And remember, you didn’t have to do the grocery shopping or cook either. In fact, the server will ask you if everything was to your liking, if you enjoyed the tea so much that you’d like to take some home with you, and when you’ll be back again. Twelve little clams.
Can you buy a $50 pot of tea at Samovar Tea Lounge? Yes. And that is good. It means that you are in an establishment that has teas so rare and fine that they fetch a handsome price—not only in the tea lounge, but at auction in Asia where the tea was grown and crafted. You are not being charged $50 for a pot of tea from a teabag found in grocery chain store that is filled with bits of orange rind and low grade tea.
You are being charged for a tea that will never come this way again. Ever. It will be rare, refined, something you have never tasted before and never will again. At $50 this is a bargain. At $12, it is a steal, particularly when it comes with a delicious meal.
In other words, you are not paying for a teabag. You are paying for an opportunity that only a rare few people in the world get to experience. Tasting and learning about connoisseur quality teas and being served these teas by people who are trained to properly brew and serve it—well, that is something pretty special that you will never find on the shelf of a supermarket, guaranteed.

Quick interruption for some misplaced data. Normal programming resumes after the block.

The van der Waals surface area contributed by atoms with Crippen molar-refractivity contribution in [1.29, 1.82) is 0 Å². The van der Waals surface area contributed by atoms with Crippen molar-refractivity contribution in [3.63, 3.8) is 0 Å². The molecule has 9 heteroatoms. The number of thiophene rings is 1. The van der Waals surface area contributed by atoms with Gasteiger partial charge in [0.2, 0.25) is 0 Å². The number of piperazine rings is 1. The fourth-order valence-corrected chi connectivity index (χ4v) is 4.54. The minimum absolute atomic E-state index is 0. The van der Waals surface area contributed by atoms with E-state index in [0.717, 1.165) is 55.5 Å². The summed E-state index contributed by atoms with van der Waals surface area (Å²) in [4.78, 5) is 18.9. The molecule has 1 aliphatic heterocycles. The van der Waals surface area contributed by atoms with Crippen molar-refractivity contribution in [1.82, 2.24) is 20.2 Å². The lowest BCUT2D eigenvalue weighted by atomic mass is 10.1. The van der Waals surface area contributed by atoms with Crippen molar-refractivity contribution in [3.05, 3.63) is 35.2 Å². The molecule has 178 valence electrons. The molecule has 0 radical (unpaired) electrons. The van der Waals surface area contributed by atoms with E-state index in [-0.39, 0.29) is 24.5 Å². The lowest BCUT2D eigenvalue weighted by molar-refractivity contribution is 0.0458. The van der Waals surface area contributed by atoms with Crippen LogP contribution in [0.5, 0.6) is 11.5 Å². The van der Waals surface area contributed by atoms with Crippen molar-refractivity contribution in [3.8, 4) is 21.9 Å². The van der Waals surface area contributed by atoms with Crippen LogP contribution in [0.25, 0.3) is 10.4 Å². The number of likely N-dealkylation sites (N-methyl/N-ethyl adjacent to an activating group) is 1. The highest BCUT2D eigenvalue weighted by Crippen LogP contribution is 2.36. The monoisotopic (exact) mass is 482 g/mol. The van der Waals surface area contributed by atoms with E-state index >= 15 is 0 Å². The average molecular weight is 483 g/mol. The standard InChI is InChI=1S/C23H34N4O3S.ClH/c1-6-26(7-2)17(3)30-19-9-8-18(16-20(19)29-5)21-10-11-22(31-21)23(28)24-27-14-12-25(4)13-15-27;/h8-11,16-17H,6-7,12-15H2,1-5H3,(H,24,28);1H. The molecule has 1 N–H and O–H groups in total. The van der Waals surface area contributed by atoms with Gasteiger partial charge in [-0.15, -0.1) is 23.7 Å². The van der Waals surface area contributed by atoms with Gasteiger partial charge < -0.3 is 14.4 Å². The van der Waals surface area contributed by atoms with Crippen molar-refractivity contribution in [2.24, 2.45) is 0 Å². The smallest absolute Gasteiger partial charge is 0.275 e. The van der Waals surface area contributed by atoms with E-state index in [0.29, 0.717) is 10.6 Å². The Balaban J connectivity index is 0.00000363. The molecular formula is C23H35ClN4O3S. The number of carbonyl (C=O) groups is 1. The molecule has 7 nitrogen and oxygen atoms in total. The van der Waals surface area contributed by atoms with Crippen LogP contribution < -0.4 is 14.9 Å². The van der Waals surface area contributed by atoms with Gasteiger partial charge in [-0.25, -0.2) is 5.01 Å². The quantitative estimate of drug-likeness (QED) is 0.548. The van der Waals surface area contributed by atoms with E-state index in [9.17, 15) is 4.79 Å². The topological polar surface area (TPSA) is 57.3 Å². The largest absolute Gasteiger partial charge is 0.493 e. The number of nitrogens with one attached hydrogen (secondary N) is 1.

In fact, just 15 years ago, you had to go to Asia to have such an experience. But now, for a mere $12, you will be cooked for, pampered, served, educated, relaxed and relieved of the angst you brought in with your monkey mind when you walked through the door.
So, people, pu-leeeease don’t complain about a $5 or even $50 pot of tea or a spectacular meal of fresh ingredients prepared with kindness and attention to detail that costs $12. Give thanks to the people who gave you the experience: the server, the tea farmer, the tea processor, the tea merchant, the cook, the dishwasher, the interior designer, and musicians. Arrive giving thanks. Leave giving thanks. Always.
– Jennifer for Samovarlife
Jennifer Leigh Sauer, is a freelance photographer, award-winning video journalist, and author based in the San Francisco Bay Area. She is the author of The Way to Tea: Your Adventure Guide to San Francisco Tea Culture (2007). Click here to reach her by email.